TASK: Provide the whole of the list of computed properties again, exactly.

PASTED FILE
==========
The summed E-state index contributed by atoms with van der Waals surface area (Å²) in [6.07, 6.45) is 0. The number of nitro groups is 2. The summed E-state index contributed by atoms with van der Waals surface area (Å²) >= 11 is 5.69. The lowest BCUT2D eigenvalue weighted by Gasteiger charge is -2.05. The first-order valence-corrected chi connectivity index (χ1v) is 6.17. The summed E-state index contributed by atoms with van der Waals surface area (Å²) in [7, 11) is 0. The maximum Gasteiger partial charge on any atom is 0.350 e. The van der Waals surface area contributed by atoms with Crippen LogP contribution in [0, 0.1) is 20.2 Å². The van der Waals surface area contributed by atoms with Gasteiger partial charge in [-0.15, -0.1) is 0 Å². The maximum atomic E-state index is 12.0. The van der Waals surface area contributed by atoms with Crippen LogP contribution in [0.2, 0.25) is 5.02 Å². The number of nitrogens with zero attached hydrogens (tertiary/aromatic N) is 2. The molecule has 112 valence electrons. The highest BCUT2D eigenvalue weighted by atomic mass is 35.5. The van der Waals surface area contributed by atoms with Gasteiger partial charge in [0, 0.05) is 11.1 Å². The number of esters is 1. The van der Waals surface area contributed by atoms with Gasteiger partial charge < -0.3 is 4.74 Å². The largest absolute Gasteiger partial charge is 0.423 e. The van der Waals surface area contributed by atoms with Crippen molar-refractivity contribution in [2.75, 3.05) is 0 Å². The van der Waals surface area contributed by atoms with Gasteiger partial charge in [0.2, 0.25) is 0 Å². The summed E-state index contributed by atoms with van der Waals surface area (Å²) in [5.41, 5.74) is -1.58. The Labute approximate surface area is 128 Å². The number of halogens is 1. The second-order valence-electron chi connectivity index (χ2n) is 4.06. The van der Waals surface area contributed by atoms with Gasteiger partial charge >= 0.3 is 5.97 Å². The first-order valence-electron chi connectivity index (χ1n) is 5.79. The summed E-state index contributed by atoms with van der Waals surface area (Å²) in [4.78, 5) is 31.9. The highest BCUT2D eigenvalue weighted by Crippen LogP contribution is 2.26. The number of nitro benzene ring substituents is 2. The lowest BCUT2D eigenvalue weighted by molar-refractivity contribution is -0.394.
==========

The summed E-state index contributed by atoms with van der Waals surface area (Å²) in [6.07, 6.45) is 0. The number of nitro groups is 2. The summed E-state index contributed by atoms with van der Waals surface area (Å²) >= 11 is 5.69. The lowest BCUT2D eigenvalue weighted by Gasteiger charge is -2.05. The first-order valence-corrected chi connectivity index (χ1v) is 6.17. The summed E-state index contributed by atoms with van der Waals surface area (Å²) in [7, 11) is 0. The maximum Gasteiger partial charge on any atom is 0.350 e. The van der Waals surface area contributed by atoms with Crippen LogP contribution in [0, 0.1) is 20.2 Å². The van der Waals surface area contributed by atoms with Gasteiger partial charge in [-0.15, -0.1) is 0 Å². The maximum atomic E-state index is 12.0. The van der Waals surface area contributed by atoms with Crippen LogP contribution in [0.2, 0.25) is 5.02 Å². The number of nitrogens with zero attached hydrogens (tertiary/aromatic N) is 2. The molecule has 112 valence electrons. The highest BCUT2D eigenvalue weighted by atomic mass is 35.5. The van der Waals surface area contributed by atoms with Gasteiger partial charge in [0, 0.05) is 11.1 Å². The number of esters is 1. The van der Waals surface area contributed by atoms with Gasteiger partial charge < -0.3 is 4.74 Å². The largest absolute Gasteiger partial charge is 0.423 e. The van der Waals surface area contributed by atoms with Crippen molar-refractivity contribution in [2.75, 3.05) is 0 Å². The van der Waals surface area contributed by atoms with Gasteiger partial charge in [0.2, 0.25) is 0 Å². The summed E-state index contributed by atoms with van der Waals surface area (Å²) in [5.41, 5.74) is -1.58. The Labute approximate surface area is 128 Å². The number of halogens is 1. The second-order valence-electron chi connectivity index (χ2n) is 4.06. The van der Waals surface area contributed by atoms with Gasteiger partial charge >= 0.3 is 5.97 Å². The first-order valence-electron chi connectivity index (χ1n) is 5.79. The summed E-state index contributed by atoms with van der Waals surface area (Å²) in [4.78, 5) is 31.9. The highest BCUT2D eigenvalue weighted by Crippen LogP contribution is 2.26. The number of nitro benzene ring substituents is 2. The lowest BCUT2D eigenvalue weighted by molar-refractivity contribution is -0.394.